Scenery's Measure in Love bag inspired by RENT

I mean, the favorite part of what I do is being able to give back to TDF and we've sponsored over 500 students through their program in our first year and a half. Which is super exciting to be able to sponsor them through their workshop and seeing a Broadway show. And also, any student who was an alumni of their program can come back to TDF and get an incredibly discounted alumni rate.​ ​So, they can see an off- Broadway show for like $10. But people just don't think to look for theater because it's just not a language and a medium that is taught in the next generation as much. So, I love that they're introducing these students to theater and giving them the ability to be a patron of the arts for life. And then, I believe starting in March of last year, we also started funding their accessibility programs for students with disabilities. Access to theater is access for everyone.

Your bags have really taken off and have become really popular in the theater world, what is one of your favorite pieces and why?​

It's a really hard question for me because I'm bad about favorites and I swear that every drop that comes in is like my own new little baby, and I feel personally responsible to make sure that we are able to repurpose it. I have framed scrap pieces from the first two drops that we ever cut from ​The Desert Song ​and ​The Wizard of Oz​. So, those hold a special piece of my heart just because it was where we started. Though, ​Mamma Mia​, I think, is one of our most beautiful bags. And then also there is ​Veremonda​, which really, no one's ever heard of that opera because it hasn’t been done in three-hundred years, but it's some of our most beautiful art, I think, that has ever come in.

That's incredible! Is there a bag that is your best seller?

Well ​Mamma Mia i​s by far our best seller, but also because we have the most of it, we have the entire show’s worth and all the drops are exactly the same. Our quickest sell-out was ​Wicked​. We were given some scrap pieces from the Mexico City production of the show and they sold out in seven minutes.

​Wow.

Yeah, that was a record for sure. It was bananas.

Scenery's For Good bag from the Mexico City production of WICKED

Now, with pieces like ​Mamma Mia​, were they from the Broadway Company or from different companies?

Well, the sets, a lot of times, will be a little bit interchangeable, but, we have the Broadway production, which is exciting. So you know, there's lots of different reasons why things end up at our shop and we are grateful for all of them [Laughs]​. But we're definitely in contact with every show that closes on Broadway from the General Managers, to the Company Managers, Production Managers. They've all heard from me.

Well, I understand that Scenery Bags has expanded a bit and you have a new line of pieces called Show Deck Bangle. Can you tell us how that idea came about and what the Show Deck Bangles are made from?

Yes. I'm so excited about our new line because it really kind of magically landed at my doorstep. I got an email from someone who had sent us stuff in the past and they were saying, “Hey, we love Scenery Bags. I was talking with my buddy who has a shop out here and they have a bunch of show decks, they're getting rid of,​ ​Do you think you could use them?” And they put me in contact with the head of TTS Studios, which is the union shop that makes our show deck stuff, so, we got on the phone, and I'm like, “Let's brainstorm. This is too cool of an idea.” And so he kind of pitched me on coasters, serving trays, kind of like more home decor-type stuff. And I'm like,“Well, I'm not opposed to any of those items. But, as far as our brand and what is immediately in our wheelhouse, let's try to make maybe bangles and then maybe earrings.​ ​And then if those do well and people are supportive, then maybe we branch into home decor and stuff.” So, that's something else that potentially might happen. We actually did start with coasters andI mean we may circle back, but it was going to cost too much money per coaster, it just didn't seem like it was going to work out. And I loved the bangles idea. I'm like, “How cool is it to get to wear a piece of theater history?" I always joke that I am my own ideal customer, so if I like it, I figure my customers probably would too.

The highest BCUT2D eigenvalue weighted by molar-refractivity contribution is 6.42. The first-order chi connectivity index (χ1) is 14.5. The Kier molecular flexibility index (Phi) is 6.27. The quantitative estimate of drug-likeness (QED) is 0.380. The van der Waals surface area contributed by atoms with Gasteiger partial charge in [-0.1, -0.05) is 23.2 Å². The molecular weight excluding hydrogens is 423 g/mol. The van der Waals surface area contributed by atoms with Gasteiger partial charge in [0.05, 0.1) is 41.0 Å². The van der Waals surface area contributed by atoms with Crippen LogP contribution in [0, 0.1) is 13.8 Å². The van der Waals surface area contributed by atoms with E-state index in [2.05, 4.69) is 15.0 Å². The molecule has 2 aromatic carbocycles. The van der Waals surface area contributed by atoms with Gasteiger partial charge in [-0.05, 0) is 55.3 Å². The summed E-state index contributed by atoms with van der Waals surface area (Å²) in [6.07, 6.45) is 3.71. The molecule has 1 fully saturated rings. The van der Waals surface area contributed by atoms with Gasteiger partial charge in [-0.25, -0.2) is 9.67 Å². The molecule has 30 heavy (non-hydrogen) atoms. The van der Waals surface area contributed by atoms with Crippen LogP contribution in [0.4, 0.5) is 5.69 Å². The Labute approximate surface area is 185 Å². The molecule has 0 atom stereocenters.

Scenery's new Show Deck Bangle

What’s next for Scenery Bags?

Well, the next things we're working on are more bag styles and then more things that we can make out of the show decks. So I'm working on some earrings now and we're going to possibly have some stuff for our boys, finally. Cufflinks, tie clip, pocket squares, and try to roll out a little more of a men's line. I know we've had a lot of very patient male customers who want to support us more than they are able to currently, which is wonderful. And then maybe potentially some home goods down the way. So we'll see. I just add things, add things and add things, it keeps life exciting.

That's super exciting! Well in closing, what advice you have for the future makers of tomorrow?​

Two things. One, just do it. It’s never going to be perfect. It's never going to be exactly what you want. If I had waited for Scenery Bags to be exactly what I wanted and everything to be perfect and ready, I would still not have started this company. So, sometimes, you have to get things to a place where you're proud of them, and then jump and kind of figure the rest out on your way down. The other thing is when you get to a point where you can't figure them out anymore, ask for help. There's a lot you can do on your own, but you can't do everything in a vacuum. And it becomes very isolating working by yourself. So find the community. You know, we have the Broadway Makers Alliance, which is a wonderful community, but it's really important to have people that you can bounce ideas off of that can point you in the direction of lawyers and accountants and people that you're going to need to make your company run the way it's supposed to. And then there's something that I always tell entrepreneurs when I speak to them, you will feel unqualified because hardly any of us actually thought this was our future. We just had an idea that we couldn't shake and then made it happen. But, your passion qualifies you. If you love an idea enough to make it happen, then you deserve to be here.